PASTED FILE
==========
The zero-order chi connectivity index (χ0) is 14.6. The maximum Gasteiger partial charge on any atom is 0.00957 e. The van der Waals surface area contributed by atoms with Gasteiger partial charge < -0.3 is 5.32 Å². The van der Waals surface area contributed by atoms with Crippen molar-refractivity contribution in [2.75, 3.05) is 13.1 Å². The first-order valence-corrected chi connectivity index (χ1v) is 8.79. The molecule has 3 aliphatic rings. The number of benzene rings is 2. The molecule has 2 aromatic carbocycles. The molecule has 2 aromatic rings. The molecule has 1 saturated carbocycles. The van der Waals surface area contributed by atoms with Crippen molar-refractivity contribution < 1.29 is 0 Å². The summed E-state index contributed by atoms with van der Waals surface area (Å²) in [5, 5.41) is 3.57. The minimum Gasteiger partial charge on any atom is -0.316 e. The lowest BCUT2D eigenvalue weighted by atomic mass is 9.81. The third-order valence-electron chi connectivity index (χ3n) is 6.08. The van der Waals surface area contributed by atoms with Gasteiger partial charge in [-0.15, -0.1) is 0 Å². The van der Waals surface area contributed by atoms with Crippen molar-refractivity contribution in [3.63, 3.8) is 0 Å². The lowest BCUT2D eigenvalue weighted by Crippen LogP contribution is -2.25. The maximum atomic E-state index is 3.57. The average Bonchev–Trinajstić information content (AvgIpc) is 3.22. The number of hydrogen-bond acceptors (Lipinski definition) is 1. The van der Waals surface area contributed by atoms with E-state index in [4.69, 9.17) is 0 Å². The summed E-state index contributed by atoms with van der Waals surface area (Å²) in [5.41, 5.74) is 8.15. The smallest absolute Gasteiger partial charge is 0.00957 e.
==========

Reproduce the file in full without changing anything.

The zero-order chi connectivity index (χ0) is 14.6. The maximum Gasteiger partial charge on any atom is 0.00957 e. The van der Waals surface area contributed by atoms with Gasteiger partial charge < -0.3 is 5.32 Å². The van der Waals surface area contributed by atoms with Crippen molar-refractivity contribution in [2.75, 3.05) is 13.1 Å². The first-order valence-corrected chi connectivity index (χ1v) is 8.79. The molecule has 3 aliphatic rings. The number of benzene rings is 2. The molecule has 2 aromatic carbocycles. The molecule has 2 aromatic rings. The molecule has 1 saturated carbocycles. The van der Waals surface area contributed by atoms with Crippen molar-refractivity contribution < 1.29 is 0 Å². The summed E-state index contributed by atoms with van der Waals surface area (Å²) in [5, 5.41) is 3.57. The minimum Gasteiger partial charge on any atom is -0.316 e. The lowest BCUT2D eigenvalue weighted by atomic mass is 9.81. The third-order valence-electron chi connectivity index (χ3n) is 6.08. The van der Waals surface area contributed by atoms with Gasteiger partial charge in [-0.15, -0.1) is 0 Å². The van der Waals surface area contributed by atoms with Crippen molar-refractivity contribution in [3.63, 3.8) is 0 Å². The lowest BCUT2D eigenvalue weighted by Crippen LogP contribution is -2.25. The maximum atomic E-state index is 3.57. The average Bonchev–Trinajstić information content (AvgIpc) is 3.22. The number of hydrogen-bond acceptors (Lipinski definition) is 1. The van der Waals surface area contributed by atoms with E-state index in [4.69, 9.17) is 0 Å². The summed E-state index contributed by atoms with van der Waals surface area (Å²) in [5.41, 5.74) is 8.15. The smallest absolute Gasteiger partial charge is 0.00957 e.